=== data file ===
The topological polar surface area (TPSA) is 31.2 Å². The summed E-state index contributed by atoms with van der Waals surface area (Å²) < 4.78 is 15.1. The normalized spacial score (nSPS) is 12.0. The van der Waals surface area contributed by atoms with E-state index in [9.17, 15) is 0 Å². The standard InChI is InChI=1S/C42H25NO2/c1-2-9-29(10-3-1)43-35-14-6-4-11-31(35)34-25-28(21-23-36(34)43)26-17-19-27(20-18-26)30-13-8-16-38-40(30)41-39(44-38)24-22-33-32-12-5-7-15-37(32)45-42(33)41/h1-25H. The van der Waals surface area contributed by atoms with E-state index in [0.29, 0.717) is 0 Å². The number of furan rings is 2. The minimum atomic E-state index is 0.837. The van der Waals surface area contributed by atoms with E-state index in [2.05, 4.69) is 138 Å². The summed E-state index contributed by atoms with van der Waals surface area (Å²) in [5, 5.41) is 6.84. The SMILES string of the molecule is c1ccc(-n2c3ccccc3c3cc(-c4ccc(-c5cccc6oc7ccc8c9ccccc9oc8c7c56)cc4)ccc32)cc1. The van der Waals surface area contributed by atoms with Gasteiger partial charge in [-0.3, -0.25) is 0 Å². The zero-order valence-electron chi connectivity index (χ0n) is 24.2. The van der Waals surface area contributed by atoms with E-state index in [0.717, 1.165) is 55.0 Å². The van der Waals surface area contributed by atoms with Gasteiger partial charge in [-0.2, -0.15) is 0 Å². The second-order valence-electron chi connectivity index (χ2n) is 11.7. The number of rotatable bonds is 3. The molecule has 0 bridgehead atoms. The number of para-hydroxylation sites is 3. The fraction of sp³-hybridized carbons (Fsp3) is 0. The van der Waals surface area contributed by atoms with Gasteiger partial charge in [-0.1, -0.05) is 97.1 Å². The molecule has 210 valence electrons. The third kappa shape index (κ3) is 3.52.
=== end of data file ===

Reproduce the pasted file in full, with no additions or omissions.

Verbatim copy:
The topological polar surface area (TPSA) is 31.2 Å². The summed E-state index contributed by atoms with van der Waals surface area (Å²) < 4.78 is 15.1. The normalized spacial score (nSPS) is 12.0. The van der Waals surface area contributed by atoms with E-state index in [9.17, 15) is 0 Å². The standard InChI is InChI=1S/C42H25NO2/c1-2-9-29(10-3-1)43-35-14-6-4-11-31(35)34-25-28(21-23-36(34)43)26-17-19-27(20-18-26)30-13-8-16-38-40(30)41-39(44-38)24-22-33-32-12-5-7-15-37(32)45-42(33)41/h1-25H. The van der Waals surface area contributed by atoms with E-state index in [0.29, 0.717) is 0 Å². The number of furan rings is 2. The minimum atomic E-state index is 0.837. The van der Waals surface area contributed by atoms with E-state index in [2.05, 4.69) is 138 Å². The summed E-state index contributed by atoms with van der Waals surface area (Å²) in [5, 5.41) is 6.84. The SMILES string of the molecule is c1ccc(-n2c3ccccc3c3cc(-c4ccc(-c5cccc6oc7ccc8c9ccccc9oc8c7c56)cc4)ccc32)cc1. The van der Waals surface area contributed by atoms with Gasteiger partial charge in [-0.3, -0.25) is 0 Å². The zero-order valence-electron chi connectivity index (χ0n) is 24.2. The van der Waals surface area contributed by atoms with E-state index in [0.717, 1.165) is 55.0 Å². The van der Waals surface area contributed by atoms with Gasteiger partial charge in [-0.2, -0.15) is 0 Å². The second-order valence-electron chi connectivity index (χ2n) is 11.7. The number of rotatable bonds is 3. The molecule has 0 bridgehead atoms. The number of para-hydroxylation sites is 3. The fraction of sp³-hybridized carbons (Fsp3) is 0. The van der Waals surface area contributed by atoms with Gasteiger partial charge in [-0.1, -0.05) is 97.1 Å². The molecule has 210 valence electrons. The third kappa shape index (κ3) is 3.52.